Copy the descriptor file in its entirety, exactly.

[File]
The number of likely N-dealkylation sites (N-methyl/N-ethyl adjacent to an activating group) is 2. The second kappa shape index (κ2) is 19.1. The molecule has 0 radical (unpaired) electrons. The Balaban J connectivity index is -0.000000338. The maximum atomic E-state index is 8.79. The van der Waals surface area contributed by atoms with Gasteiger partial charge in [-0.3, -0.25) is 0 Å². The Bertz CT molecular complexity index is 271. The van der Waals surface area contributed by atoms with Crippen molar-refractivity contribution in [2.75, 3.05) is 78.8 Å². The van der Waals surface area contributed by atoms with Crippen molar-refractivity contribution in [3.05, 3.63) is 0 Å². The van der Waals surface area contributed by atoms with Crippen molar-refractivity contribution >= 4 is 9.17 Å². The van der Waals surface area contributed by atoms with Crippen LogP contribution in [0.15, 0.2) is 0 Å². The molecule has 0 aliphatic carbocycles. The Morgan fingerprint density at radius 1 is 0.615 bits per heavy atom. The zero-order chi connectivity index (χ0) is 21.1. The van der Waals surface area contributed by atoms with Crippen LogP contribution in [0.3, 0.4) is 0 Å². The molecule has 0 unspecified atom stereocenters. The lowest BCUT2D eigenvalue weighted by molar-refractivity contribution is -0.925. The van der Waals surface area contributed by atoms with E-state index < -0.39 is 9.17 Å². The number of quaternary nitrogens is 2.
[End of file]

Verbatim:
The number of likely N-dealkylation sites (N-methyl/N-ethyl adjacent to an activating group) is 2. The second kappa shape index (κ2) is 19.1. The molecule has 0 radical (unpaired) electrons. The Balaban J connectivity index is -0.000000338. The maximum atomic E-state index is 8.79. The van der Waals surface area contributed by atoms with Gasteiger partial charge in [-0.3, -0.25) is 0 Å². The Bertz CT molecular complexity index is 271. The van der Waals surface area contributed by atoms with Crippen molar-refractivity contribution in [2.75, 3.05) is 78.8 Å². The van der Waals surface area contributed by atoms with Crippen molar-refractivity contribution in [3.05, 3.63) is 0 Å². The van der Waals surface area contributed by atoms with Crippen molar-refractivity contribution >= 4 is 9.17 Å². The van der Waals surface area contributed by atoms with Crippen LogP contribution in [0.15, 0.2) is 0 Å². The molecule has 0 aliphatic carbocycles. The Morgan fingerprint density at radius 1 is 0.615 bits per heavy atom. The zero-order chi connectivity index (χ0) is 21.1. The van der Waals surface area contributed by atoms with Crippen LogP contribution in [0.3, 0.4) is 0 Å². The molecule has 0 unspecified atom stereocenters. The lowest BCUT2D eigenvalue weighted by molar-refractivity contribution is -0.925. The van der Waals surface area contributed by atoms with E-state index < -0.39 is 9.17 Å². The number of quaternary nitrogens is 2.